R v. Parking Adjudicator, ex parte LB Barnet, a decision of Jackson J (as he then was), was considered in Lancashire County Council. In the LB Barnet case the High Court upheld the decision of the Adjudicator that a PCN was invalid because it did not specify the date of issue. Jackson J’s reasoning is of more general application in respect of the effect of departures from statutory requirements for PCNs. The following passages are of particular note:
“41 Mr Lewis submits that even if there was non -compliance in this respect, nevertheless no prejudice was caused. PCNs should not be regarded as invalid. I do not accept this submission. Prejudice is irrelevant and does not need to be established. The 1991 Act creates a scheme for the civil enforcement of parking control. Under this scheme, motorists become liable to pay financial penalties when certain specified statutory conditions are met. If the statutory conditions are not met, then the financial liability does not arise.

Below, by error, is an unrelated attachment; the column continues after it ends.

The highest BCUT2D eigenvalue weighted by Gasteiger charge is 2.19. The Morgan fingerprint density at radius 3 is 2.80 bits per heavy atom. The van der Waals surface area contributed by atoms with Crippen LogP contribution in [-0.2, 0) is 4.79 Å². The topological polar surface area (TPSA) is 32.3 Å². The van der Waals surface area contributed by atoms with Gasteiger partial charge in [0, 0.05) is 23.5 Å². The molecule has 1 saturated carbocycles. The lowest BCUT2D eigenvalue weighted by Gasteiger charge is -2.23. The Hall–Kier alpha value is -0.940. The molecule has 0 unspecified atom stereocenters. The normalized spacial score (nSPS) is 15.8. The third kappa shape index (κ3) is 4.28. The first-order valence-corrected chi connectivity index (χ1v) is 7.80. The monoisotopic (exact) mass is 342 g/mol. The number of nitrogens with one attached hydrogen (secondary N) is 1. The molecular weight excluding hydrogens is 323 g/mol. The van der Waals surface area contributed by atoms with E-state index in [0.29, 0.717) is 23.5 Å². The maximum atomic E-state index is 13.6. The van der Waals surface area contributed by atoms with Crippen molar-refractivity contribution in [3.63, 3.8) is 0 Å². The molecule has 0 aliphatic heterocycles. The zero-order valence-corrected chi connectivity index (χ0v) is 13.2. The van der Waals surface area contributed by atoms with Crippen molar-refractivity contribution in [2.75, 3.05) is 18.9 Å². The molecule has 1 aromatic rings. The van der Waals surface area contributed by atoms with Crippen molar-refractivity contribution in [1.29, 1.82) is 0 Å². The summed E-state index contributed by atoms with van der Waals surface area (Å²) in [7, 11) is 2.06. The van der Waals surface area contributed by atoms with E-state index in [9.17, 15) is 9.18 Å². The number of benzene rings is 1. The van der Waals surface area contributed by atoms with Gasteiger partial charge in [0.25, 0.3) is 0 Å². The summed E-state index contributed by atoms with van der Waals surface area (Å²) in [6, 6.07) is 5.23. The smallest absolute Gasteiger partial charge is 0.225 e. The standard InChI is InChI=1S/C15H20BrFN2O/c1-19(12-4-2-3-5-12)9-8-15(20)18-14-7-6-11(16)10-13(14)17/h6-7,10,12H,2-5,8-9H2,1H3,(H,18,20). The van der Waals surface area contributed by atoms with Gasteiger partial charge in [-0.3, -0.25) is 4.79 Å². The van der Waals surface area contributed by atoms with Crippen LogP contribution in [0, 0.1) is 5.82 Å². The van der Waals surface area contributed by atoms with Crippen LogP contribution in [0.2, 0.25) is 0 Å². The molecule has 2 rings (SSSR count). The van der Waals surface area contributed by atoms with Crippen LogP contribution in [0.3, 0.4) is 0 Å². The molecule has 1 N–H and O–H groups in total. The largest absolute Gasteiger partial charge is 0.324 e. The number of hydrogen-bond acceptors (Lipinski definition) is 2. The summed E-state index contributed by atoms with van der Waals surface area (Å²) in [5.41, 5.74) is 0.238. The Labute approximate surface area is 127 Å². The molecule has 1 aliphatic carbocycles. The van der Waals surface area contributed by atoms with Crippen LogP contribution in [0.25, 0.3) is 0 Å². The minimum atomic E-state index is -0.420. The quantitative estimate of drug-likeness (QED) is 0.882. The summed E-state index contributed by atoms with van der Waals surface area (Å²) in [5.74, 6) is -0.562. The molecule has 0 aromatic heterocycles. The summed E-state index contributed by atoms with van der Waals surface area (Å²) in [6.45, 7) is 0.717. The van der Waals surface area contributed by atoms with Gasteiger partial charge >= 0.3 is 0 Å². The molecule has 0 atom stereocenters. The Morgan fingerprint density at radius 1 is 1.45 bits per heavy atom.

42 In the present case, the two PCNs issued by Barnet on 31st March 2005 did not comply with section 66(3)©,(d) and (e) of the 1991 Act. Accordingly, the requirements of section 66 were not satisfied and no financial liability was triggered either by the PCN or by any subsequent stage in the process such as the notice to owner.”
It is right to say that Jackson J, having disposed of the case on the above ground, went on to comment, obiter, on a second ground which relied, as here, on time periods being extended in favour of the recipient of the PCN. He did not express a clear view on the issue.